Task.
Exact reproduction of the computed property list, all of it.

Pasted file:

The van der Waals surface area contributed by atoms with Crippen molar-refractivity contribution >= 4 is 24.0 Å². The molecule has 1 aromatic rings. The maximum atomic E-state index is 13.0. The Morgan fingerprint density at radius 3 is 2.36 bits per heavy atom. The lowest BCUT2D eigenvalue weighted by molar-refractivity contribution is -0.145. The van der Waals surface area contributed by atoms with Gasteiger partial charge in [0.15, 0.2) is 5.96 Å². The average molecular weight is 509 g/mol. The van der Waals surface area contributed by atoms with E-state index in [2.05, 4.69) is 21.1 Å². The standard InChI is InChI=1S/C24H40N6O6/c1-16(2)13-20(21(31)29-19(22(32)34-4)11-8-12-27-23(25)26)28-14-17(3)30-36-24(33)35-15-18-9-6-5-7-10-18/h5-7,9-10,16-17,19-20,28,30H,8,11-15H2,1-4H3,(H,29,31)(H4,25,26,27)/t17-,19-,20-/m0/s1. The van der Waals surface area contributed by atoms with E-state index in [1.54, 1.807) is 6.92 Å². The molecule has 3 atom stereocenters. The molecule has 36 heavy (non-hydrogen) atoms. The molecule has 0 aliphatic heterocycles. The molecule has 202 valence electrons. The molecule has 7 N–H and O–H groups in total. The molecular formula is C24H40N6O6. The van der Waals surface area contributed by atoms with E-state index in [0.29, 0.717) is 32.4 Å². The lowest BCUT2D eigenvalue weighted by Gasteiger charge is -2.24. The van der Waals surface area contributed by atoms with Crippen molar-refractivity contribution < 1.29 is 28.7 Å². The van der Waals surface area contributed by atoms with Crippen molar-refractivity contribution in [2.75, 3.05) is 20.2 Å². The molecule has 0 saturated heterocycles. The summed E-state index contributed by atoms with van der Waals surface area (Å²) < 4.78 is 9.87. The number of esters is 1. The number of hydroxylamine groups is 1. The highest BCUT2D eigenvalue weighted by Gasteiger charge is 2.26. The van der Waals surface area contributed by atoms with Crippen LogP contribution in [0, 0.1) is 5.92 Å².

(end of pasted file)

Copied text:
The van der Waals surface area contributed by atoms with Crippen molar-refractivity contribution >= 4 is 24.0 Å². The molecule has 1 aromatic rings. The maximum atomic E-state index is 13.0. The Morgan fingerprint density at radius 3 is 2.36 bits per heavy atom. The lowest BCUT2D eigenvalue weighted by molar-refractivity contribution is -0.145. The van der Waals surface area contributed by atoms with Gasteiger partial charge in [0.15, 0.2) is 5.96 Å². The average molecular weight is 509 g/mol. The van der Waals surface area contributed by atoms with E-state index in [2.05, 4.69) is 21.1 Å². The standard InChI is InChI=1S/C24H40N6O6/c1-16(2)13-20(21(31)29-19(22(32)34-4)11-8-12-27-23(25)26)28-14-17(3)30-36-24(33)35-15-18-9-6-5-7-10-18/h5-7,9-10,16-17,19-20,28,30H,8,11-15H2,1-4H3,(H,29,31)(H4,25,26,27)/t17-,19-,20-/m0/s1. The van der Waals surface area contributed by atoms with E-state index in [1.54, 1.807) is 6.92 Å². The molecule has 3 atom stereocenters. The molecule has 36 heavy (non-hydrogen) atoms. The molecule has 0 aliphatic heterocycles. The molecule has 202 valence electrons. The molecule has 7 N–H and O–H groups in total. The molecular formula is C24H40N6O6. The van der Waals surface area contributed by atoms with E-state index in [0.29, 0.717) is 32.4 Å². The lowest BCUT2D eigenvalue weighted by Gasteiger charge is -2.24. The van der Waals surface area contributed by atoms with Crippen molar-refractivity contribution < 1.29 is 28.7 Å². The van der Waals surface area contributed by atoms with Crippen molar-refractivity contribution in [2.75, 3.05) is 20.2 Å². The molecule has 0 saturated heterocycles. The summed E-state index contributed by atoms with van der Waals surface area (Å²) < 4.78 is 9.87. The number of esters is 1. The number of hydroxylamine groups is 1. The highest BCUT2D eigenvalue weighted by Gasteiger charge is 2.26. The van der Waals surface area contributed by atoms with Crippen LogP contribution in [0, 0.1) is 5.92 Å².